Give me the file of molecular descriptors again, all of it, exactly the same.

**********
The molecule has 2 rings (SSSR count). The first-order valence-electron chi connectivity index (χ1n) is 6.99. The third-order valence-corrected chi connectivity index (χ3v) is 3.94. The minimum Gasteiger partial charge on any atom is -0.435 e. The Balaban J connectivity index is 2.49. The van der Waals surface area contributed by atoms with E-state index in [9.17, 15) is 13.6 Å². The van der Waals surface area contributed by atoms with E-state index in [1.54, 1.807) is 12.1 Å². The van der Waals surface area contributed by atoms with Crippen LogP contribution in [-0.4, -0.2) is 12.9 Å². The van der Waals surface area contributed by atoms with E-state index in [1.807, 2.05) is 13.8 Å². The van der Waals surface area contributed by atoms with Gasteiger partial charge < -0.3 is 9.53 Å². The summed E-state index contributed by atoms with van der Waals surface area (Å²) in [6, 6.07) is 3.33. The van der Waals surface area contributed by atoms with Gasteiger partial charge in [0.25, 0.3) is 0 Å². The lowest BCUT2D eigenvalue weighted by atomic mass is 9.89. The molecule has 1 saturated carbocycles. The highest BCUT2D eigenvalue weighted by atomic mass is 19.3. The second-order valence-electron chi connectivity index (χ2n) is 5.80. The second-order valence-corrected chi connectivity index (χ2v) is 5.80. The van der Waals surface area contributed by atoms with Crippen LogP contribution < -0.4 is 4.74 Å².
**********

The molecule has 2 rings (SSSR count). The first-order valence-electron chi connectivity index (χ1n) is 6.99. The third-order valence-corrected chi connectivity index (χ3v) is 3.94. The minimum Gasteiger partial charge on any atom is -0.435 e. The Balaban J connectivity index is 2.49. The van der Waals surface area contributed by atoms with E-state index in [9.17, 15) is 13.6 Å². The van der Waals surface area contributed by atoms with E-state index in [1.54, 1.807) is 12.1 Å². The van der Waals surface area contributed by atoms with Crippen LogP contribution in [-0.4, -0.2) is 12.9 Å². The van der Waals surface area contributed by atoms with E-state index in [1.807, 2.05) is 13.8 Å². The van der Waals surface area contributed by atoms with Gasteiger partial charge < -0.3 is 9.53 Å². The summed E-state index contributed by atoms with van der Waals surface area (Å²) in [6, 6.07) is 3.33. The van der Waals surface area contributed by atoms with Gasteiger partial charge in [0.25, 0.3) is 0 Å². The lowest BCUT2D eigenvalue weighted by atomic mass is 9.89. The molecule has 1 saturated carbocycles. The highest BCUT2D eigenvalue weighted by atomic mass is 19.3. The second-order valence-electron chi connectivity index (χ2n) is 5.80. The second-order valence-corrected chi connectivity index (χ2v) is 5.80. The van der Waals surface area contributed by atoms with Crippen LogP contribution < -0.4 is 4.74 Å².